Posted on December 17, 2019
The featured image is a Great Egret flying in and landing on the branches that were in the water at a small nature area in Northern NJ. I used to photograph there years ago and since have moved from that area. I was going through images and decided to use these in my blog. As I was working on these images, I liked the reflections in the very still, calm water, giving a smooth mirror image without any small ripples or waves. All images were with a Canon 400mm DO lens.
Posted on December 9, 2019
I went out in the yard early yesterday and noticed a few leaves with frost. As I looked further I saw most of the leaves in the shade and grasses were covered with heavy Hoar Frost and looked interesting. Since I am still getting used to the iPhone 11 Pro, for the multi-image pano series, I shot a few more images than usual to help prevent some distortion. But the sun was starting to melt some as it was rising, so I worked quickly to get some of the more interesting subjects. The featured image is 5 overlapping images (2 top, 2 bottom & 1 center) with the 4.3mm lens on my iPhone 11 Pro, then assembled and blended them in Photoshop. For the featured image, I overlapped more than usual since I am still getting use to the iPhone 11 Pro for panos since the lenses are so small. (Sometimes in using the iPhone pano feature, you get distortion or a “warping” look in the panorama). So most times I shoot a series of images to assemble myself in Photoshop. The lenses in the 11 Pro are 1.5mm ( 13mm, Full Frame Digital Equivalent is 13mm), 4.3mm ( 26mm equivalent, Full Frame Digital), and 6mm ( 52mm equivalent, Full Frame Digital).
The following images are just single shots (except where noted) with the iPhone set to 16×9 capture format.
Posted on February 6, 2019
As we were starting to go towards the end of the Wildlife Drive at the Blackwater NWR to wait to photograph some sunset images, we noticed a flock of Snow Geese flying through the colorful sky. I shot a few shots as they flew off and then moved on to setup for the end of the Wildlife Drive colorful sunset.
Posted on June 20, 2018
I liked the shape and curves of this plant. But I wanted a clean background, so I used a long lens but shot wide open so I had a soft clean green background. Also 3 overlapping images which I then assembled in Photoshop. I did not want to back up and get it in one shot because then I would also have more depth of field which means more background detail which I did not want. The closer you get with a long lens, the smoother the background when you shoot with the aperture wide open. I liked the curves and details on the plant and the arched shape. Shot with a close focusing 300mm lens @ f/4.
Posted on January 20, 2018
We were going to go to a National Wildlife Refuge today but were not sure if it would be open because of the Government Shutdown. So we went to a local County Park to take a walk. It got up to 55 degrees here in NJ after weeks of very very cold weather, sometimes in single digits.
I did not find a lot of photo subjects, but by a smaller pond, the sun was high in the sky reflecting in the ice covering the pond. I thought it would be fun to try an HDR bracketed series of both exposures and images for the pano. I liked the reflections on the ice in the pond and stopped down to f/16 to get a nice starburst on the sun. Shooting multiple images vertically and horizontally with overlaps for both the panorama and Shutter speeds for the HDR effect.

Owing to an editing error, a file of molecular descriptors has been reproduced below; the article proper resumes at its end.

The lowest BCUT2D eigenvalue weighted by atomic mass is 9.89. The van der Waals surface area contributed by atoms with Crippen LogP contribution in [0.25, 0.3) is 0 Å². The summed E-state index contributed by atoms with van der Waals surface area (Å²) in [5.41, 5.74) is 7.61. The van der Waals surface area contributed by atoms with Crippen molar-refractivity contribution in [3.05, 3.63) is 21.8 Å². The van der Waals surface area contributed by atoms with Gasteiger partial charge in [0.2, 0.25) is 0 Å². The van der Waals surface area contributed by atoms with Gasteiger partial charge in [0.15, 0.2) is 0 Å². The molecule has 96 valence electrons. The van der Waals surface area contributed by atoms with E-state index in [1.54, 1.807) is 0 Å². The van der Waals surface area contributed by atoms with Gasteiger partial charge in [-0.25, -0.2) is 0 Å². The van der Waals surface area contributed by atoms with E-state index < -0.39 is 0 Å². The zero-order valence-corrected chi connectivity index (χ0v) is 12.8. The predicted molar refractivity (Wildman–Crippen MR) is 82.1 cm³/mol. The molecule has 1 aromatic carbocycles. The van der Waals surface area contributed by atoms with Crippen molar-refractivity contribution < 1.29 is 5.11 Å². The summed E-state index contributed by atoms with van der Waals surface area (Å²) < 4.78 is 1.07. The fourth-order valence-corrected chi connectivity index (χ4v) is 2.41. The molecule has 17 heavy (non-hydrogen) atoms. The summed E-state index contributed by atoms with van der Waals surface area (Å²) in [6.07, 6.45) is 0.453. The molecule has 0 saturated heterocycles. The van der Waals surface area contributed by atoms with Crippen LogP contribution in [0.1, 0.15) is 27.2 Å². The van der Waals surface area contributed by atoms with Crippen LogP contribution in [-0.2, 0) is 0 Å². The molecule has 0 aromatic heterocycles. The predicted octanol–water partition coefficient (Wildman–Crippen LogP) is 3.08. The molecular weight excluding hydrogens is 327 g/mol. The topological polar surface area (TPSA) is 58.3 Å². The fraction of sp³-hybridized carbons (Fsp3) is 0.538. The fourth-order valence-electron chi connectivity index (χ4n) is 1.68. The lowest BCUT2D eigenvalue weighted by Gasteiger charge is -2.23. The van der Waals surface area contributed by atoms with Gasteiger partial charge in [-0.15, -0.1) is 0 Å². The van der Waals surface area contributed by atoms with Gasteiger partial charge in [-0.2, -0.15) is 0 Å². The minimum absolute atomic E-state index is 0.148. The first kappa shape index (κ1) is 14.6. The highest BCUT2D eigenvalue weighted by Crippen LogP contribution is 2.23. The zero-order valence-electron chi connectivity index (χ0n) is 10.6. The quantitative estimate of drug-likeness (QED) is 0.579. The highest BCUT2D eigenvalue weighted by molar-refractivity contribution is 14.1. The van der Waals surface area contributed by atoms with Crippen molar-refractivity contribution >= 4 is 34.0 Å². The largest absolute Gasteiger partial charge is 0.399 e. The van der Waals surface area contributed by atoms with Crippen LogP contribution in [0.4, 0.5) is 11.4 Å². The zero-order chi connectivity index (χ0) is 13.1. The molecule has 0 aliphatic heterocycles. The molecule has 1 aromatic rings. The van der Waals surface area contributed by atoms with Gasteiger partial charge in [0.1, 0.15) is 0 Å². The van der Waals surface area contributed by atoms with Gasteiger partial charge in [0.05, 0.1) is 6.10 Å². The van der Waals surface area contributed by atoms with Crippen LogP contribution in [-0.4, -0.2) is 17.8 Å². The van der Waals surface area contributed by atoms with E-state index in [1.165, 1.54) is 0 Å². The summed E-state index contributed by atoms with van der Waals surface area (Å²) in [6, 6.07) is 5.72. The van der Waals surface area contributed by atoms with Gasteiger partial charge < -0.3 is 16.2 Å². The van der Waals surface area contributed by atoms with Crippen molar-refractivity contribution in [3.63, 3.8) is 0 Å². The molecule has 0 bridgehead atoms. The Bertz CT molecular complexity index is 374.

Images shot @ 24mm, f/16, bracketed series of different shutter speeds for the HDR effect and series of compositions for the panorama.
Category: Blog, Davidsons Mill Pond Park, Favorite Locations, Landscapes, Nature Still Lifes, Panorama & Stacked Images, Skies and Clouds, Skyscapes & Clouds, Tips & Techniques Tagged: canon 24-105mm, Davidsons Mill Pond Park, Landscape, nature, Panorama, Panorama laandscape, Panorama tips, panoramas, Photoshop, Starburst, Sun Starburst, Vertical Panorama
Posted on June 22, 2017
The Day Lily’s were blooming in our garden, so I wanted to do some closeup image stacks for practice. Usually I use a 50mm or 100mm macro lens, but I wanted a little more distance to concentrate on the stamens. It was a cloudy day so it was as if I was using a giant soft box so there were no harsh shadows to deal with. I used a 150mm macro to help concentrate on the stamens and still give me the working distance I wanted. This was a 6 image stack, focused pretty much just on the stamens. I did not want the whole flower in sharp focus, so I concentrated my focus stack only anthers on the end of the stamens. Again combined and assembled in Photoshop. Each Lily has 6 stamens attached at the base of the petals, and each stamen has a stalk called the filament that ends with a two-lobbed anther filled with yellow dust like yellow pollen.
Posted on May 16, 2017
Over the Weekend we had multiple series of rain storms, some with heavy rain. It would rain, then the sun would come out, then it would rain again, multiple times over. I went out in the yard during a sunny session in between, to look for rain drops. I was using a Sigma 150mm f/2.8 macro but did not have a tripod at home. So I tried multiple series of images, for handheld image stacking. Trying to be as steady as possible, I shot multiple series on a variety of groupings of water drops. These range from 3 image stacks up to 19 image stacks per image. Being hand held, it was hard to focus in a series of focus points without moving the frame somewhat. Actually, some I moved quite a bit. The newer versions of Photoshop CC seem to do a really great job of aligning and assembling images. And then filling some areas with content-aware fill to give a finished image. They would have been better if I used a tripod, but overall I am pleased with what I did get.
The Featured Image is a 10 shot handheld image stack.